NetApp CEO Tom Georgens says the cure for stagnant revenue is an expanded product portfolio.
NetApp’s earnings report Wednesday night showed almost no revenue growth over last year, and its forecast called for more of the same this quarter.
NetApp’s revenue of $1.54 billion for last quarter was roughly the same as a year ago, and its $929 million in product revenue decreased three percent year-over-year. OEM revenue fell 22 percent – mainly because IBM ended its N Series partnership – to $119 million, and products sold under the NetApp brand grew only two percent to $1.42 billion.
For this quarter, NetApp forecasts revenue in the range of $1.56 billion to $1.66 billion. The midpoint of that range would be slightly down year over year. NetApp executives said their revenue this quarter would suffer from the impact of unfavorable foreign exchange, particularly the Euro.
Georgens said he expects recent product rollouts and the vendor’s cloud and flash strategies to kickstart sales.
“We have dramatically expanded the NetApp portfolio at a pace unprecedented in our history,” he said. “We have a lot more to sell today than we had six months ago.”
Georgens pointed to product rollouts over the last three months and claimed “We have never had a stronger portfolio of innovate solutions.” The new rollouts were Data Ontap 8.3, Cloud Ontap, FlashRay (limited release) all-flash system, and StorageGRID Webscale object storage, along with the acquisition of SteelStore cloud backup from Riverbed.
NetApp Wednesday made SteelStore generally available, and will add Amazon Machine Image (AMI) options for SteelStore in the coming months.
Georgens described NetApp’s cloud strategy as weaving “disparate data elements of the hybrid cloud into a single architecture” to give customers a consistent way of managing and protecting data regardless of where they store it. “All of these innovations support our vision of a fully operationalized hybrid cloud,” he said.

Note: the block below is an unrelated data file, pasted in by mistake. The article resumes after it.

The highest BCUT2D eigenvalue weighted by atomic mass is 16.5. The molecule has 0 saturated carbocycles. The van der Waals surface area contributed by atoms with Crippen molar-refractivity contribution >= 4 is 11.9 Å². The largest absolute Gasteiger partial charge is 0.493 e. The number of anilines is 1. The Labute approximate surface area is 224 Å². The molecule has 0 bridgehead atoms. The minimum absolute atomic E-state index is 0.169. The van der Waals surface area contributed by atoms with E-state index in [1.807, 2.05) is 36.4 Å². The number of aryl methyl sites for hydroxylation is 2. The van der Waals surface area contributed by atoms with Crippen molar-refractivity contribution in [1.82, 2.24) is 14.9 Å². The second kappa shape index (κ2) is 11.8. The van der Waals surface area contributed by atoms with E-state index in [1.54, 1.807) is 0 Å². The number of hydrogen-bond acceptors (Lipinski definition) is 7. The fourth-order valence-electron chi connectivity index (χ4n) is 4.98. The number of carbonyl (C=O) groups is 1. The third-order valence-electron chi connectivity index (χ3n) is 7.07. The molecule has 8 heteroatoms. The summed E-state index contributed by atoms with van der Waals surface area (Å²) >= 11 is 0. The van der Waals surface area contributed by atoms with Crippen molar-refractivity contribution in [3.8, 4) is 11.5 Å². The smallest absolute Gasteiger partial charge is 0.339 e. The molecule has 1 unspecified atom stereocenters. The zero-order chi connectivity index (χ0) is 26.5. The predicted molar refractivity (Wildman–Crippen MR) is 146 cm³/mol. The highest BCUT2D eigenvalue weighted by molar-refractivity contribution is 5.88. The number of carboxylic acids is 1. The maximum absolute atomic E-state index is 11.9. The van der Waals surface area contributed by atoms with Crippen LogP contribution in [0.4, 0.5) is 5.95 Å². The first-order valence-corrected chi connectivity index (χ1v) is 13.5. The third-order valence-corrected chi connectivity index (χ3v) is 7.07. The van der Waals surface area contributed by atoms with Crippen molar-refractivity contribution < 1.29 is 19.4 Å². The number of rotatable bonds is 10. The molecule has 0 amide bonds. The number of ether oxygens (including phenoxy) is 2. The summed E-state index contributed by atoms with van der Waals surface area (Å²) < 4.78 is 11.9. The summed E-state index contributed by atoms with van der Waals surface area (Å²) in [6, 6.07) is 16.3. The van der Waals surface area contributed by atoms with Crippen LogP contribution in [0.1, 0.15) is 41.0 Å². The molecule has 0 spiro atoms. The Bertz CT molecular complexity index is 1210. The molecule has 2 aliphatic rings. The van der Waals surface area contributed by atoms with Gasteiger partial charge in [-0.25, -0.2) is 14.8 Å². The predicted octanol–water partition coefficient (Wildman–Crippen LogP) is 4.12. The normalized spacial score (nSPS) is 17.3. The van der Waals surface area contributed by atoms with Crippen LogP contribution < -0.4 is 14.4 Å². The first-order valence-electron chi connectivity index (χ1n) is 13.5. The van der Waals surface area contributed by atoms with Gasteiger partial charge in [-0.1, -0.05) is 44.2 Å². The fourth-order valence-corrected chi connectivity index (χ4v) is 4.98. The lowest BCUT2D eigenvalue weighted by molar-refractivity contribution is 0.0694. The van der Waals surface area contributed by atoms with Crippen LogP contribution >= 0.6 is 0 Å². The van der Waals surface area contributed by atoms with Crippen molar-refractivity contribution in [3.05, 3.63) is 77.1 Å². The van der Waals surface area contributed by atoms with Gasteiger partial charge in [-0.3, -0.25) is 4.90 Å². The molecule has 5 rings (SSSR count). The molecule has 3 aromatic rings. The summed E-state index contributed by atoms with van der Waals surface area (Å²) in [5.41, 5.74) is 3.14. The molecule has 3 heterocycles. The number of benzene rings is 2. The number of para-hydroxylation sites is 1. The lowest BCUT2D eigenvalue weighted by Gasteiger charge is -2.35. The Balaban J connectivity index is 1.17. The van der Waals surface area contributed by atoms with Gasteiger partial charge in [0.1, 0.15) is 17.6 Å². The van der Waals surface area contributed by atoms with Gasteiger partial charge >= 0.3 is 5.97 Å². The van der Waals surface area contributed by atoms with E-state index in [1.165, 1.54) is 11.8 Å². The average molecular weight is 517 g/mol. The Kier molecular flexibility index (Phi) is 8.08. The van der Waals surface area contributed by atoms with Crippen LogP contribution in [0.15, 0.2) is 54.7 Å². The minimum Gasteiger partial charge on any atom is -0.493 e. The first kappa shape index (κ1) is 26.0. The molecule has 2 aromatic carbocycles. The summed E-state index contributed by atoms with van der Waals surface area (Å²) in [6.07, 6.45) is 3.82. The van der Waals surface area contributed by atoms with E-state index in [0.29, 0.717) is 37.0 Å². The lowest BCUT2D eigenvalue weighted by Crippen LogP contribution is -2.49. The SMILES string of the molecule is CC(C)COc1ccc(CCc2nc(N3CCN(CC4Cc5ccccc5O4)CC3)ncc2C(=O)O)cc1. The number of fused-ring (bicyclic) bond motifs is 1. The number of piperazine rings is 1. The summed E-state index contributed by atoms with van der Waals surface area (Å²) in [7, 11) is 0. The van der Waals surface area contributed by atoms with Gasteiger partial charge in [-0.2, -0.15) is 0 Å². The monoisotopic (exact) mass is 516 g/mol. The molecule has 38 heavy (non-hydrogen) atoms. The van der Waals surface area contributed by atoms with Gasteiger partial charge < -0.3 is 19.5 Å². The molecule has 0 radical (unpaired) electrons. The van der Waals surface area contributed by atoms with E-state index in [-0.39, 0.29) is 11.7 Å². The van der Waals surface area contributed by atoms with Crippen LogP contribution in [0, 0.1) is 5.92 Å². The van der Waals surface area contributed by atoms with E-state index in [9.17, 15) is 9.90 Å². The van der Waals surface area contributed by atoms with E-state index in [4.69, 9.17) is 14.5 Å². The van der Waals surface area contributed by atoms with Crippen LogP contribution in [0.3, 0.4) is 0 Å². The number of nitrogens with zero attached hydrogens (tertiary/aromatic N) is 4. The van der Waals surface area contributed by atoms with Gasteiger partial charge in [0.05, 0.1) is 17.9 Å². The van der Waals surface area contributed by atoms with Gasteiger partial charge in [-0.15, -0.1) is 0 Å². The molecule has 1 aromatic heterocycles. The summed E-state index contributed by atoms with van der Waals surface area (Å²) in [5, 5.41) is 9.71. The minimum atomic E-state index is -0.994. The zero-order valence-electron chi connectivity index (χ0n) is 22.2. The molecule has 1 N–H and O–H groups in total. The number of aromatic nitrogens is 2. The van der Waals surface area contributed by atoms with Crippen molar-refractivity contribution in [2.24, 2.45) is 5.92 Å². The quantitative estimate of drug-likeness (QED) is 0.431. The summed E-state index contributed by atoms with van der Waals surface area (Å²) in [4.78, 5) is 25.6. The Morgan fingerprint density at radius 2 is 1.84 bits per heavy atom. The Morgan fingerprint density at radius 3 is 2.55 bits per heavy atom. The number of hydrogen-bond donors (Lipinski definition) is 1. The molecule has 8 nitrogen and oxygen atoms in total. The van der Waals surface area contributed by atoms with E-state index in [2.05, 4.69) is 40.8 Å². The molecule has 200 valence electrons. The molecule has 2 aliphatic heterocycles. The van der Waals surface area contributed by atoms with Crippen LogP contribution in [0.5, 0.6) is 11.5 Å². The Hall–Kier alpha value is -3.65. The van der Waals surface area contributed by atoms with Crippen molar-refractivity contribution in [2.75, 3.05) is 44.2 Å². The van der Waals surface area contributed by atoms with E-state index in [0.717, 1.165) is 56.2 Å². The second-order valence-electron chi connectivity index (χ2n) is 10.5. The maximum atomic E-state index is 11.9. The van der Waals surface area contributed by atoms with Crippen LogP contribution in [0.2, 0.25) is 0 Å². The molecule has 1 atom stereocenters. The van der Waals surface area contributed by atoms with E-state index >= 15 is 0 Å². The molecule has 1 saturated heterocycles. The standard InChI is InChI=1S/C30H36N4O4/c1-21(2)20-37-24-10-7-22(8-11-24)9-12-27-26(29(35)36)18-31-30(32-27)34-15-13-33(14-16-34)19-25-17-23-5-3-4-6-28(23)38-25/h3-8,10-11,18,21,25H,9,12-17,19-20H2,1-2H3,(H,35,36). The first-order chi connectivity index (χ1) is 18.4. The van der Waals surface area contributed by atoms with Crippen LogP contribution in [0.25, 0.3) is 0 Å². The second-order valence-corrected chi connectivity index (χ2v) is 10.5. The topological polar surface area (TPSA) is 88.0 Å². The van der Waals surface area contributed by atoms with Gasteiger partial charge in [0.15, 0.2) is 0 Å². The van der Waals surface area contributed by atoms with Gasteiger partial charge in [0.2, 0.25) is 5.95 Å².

He said Cloud Ontap completes that strategy. Cloud Ontap is a software only version of Data Ontap that runs in a public cloud. “We’re not viewing it as a point product,” Georgens said of Cloud Ontap. “It’s part of a much broader strategy to ultimately create seamless data management across the entire enterprise.
Georgens said the addition of Metrocluster software for DR a key feature for Ontap 8.3. The Metrocluster software allows synchronous replication across four data centers for high availability. Georgens said lack of that feature had held customer adoption of Clustered Ontap. “Certain segments of our market have used that to compete effectively,” he said.
Georgens did not give an update on when FlashRay would be generally available, but laid out NetApp’s positioning for its three all-flash arrays. “EF [E Series flash array] is all about performance, FlashRay is around performance with efficiency and all-flash FAS is around network storage for business applications using premium features available in Ontap but with the speed of flash.”
When asked about rival EMC recently buying out most of Cisco’s share from their VCE joint venture, Georgens said “the underlying relationship there has been problematic for some time.” He said NetApp’s relationship with Cisco is growing stronger. NetApp’s FlexPod is a reference architecture consisting of NetApp storage and Cisco servers and networking. That’s a slightly different model than the packaged Vblocks consisting of EMC storage and Cisco gear sold by VCE.
Georgens said FlexPod shipments last quarter were up 50 percent year over year.
“We’ve seen deeper and deeper engagement with Cisco around more and more strategic matters around products, co-development and co-marketing,” Georgens said. “We’re very, very very closely aligned with Cisco’s strategic initiatives going forward.”